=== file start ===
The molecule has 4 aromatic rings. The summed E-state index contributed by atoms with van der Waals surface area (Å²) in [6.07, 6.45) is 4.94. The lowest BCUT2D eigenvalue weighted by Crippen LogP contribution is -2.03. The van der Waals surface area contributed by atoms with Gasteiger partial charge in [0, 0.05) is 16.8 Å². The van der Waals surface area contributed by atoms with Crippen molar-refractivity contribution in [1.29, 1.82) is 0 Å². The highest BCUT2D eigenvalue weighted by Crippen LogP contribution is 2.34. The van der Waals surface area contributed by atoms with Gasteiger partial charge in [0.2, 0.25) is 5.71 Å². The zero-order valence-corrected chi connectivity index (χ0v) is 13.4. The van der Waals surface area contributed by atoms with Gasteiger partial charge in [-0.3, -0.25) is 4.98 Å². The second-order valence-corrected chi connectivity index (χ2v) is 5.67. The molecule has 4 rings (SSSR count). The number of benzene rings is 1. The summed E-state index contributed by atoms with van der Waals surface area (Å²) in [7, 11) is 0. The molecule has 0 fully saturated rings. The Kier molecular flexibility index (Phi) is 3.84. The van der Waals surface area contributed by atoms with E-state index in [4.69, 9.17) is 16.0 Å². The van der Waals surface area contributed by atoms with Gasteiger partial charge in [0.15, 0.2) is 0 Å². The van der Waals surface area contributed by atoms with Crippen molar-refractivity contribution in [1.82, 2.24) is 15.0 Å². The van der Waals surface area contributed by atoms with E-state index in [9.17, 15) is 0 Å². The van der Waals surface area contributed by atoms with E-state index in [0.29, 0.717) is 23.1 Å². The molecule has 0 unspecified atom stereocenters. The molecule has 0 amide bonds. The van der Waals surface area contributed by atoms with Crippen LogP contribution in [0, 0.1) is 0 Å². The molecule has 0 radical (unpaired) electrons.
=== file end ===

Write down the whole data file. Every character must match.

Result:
The molecule has 4 aromatic rings. The summed E-state index contributed by atoms with van der Waals surface area (Å²) in [6.07, 6.45) is 4.94. The lowest BCUT2D eigenvalue weighted by Crippen LogP contribution is -2.03. The van der Waals surface area contributed by atoms with Gasteiger partial charge in [0, 0.05) is 16.8 Å². The van der Waals surface area contributed by atoms with Crippen molar-refractivity contribution in [1.29, 1.82) is 0 Å². The highest BCUT2D eigenvalue weighted by Crippen LogP contribution is 2.34. The van der Waals surface area contributed by atoms with Gasteiger partial charge in [0.2, 0.25) is 5.71 Å². The zero-order valence-corrected chi connectivity index (χ0v) is 13.4. The van der Waals surface area contributed by atoms with Gasteiger partial charge in [-0.3, -0.25) is 4.98 Å². The second-order valence-corrected chi connectivity index (χ2v) is 5.67. The molecule has 4 rings (SSSR count). The number of benzene rings is 1. The summed E-state index contributed by atoms with van der Waals surface area (Å²) in [7, 11) is 0. The molecule has 0 fully saturated rings. The Kier molecular flexibility index (Phi) is 3.84. The van der Waals surface area contributed by atoms with E-state index in [4.69, 9.17) is 16.0 Å². The van der Waals surface area contributed by atoms with Gasteiger partial charge in [0.15, 0.2) is 0 Å². The van der Waals surface area contributed by atoms with Crippen molar-refractivity contribution in [1.82, 2.24) is 15.0 Å². The van der Waals surface area contributed by atoms with E-state index in [9.17, 15) is 0 Å². The van der Waals surface area contributed by atoms with E-state index in [0.29, 0.717) is 23.1 Å². The molecule has 0 unspecified atom stereocenters. The molecule has 0 amide bonds. The van der Waals surface area contributed by atoms with Crippen LogP contribution in [0, 0.1) is 0 Å². The molecule has 0 radical (unpaired) electrons.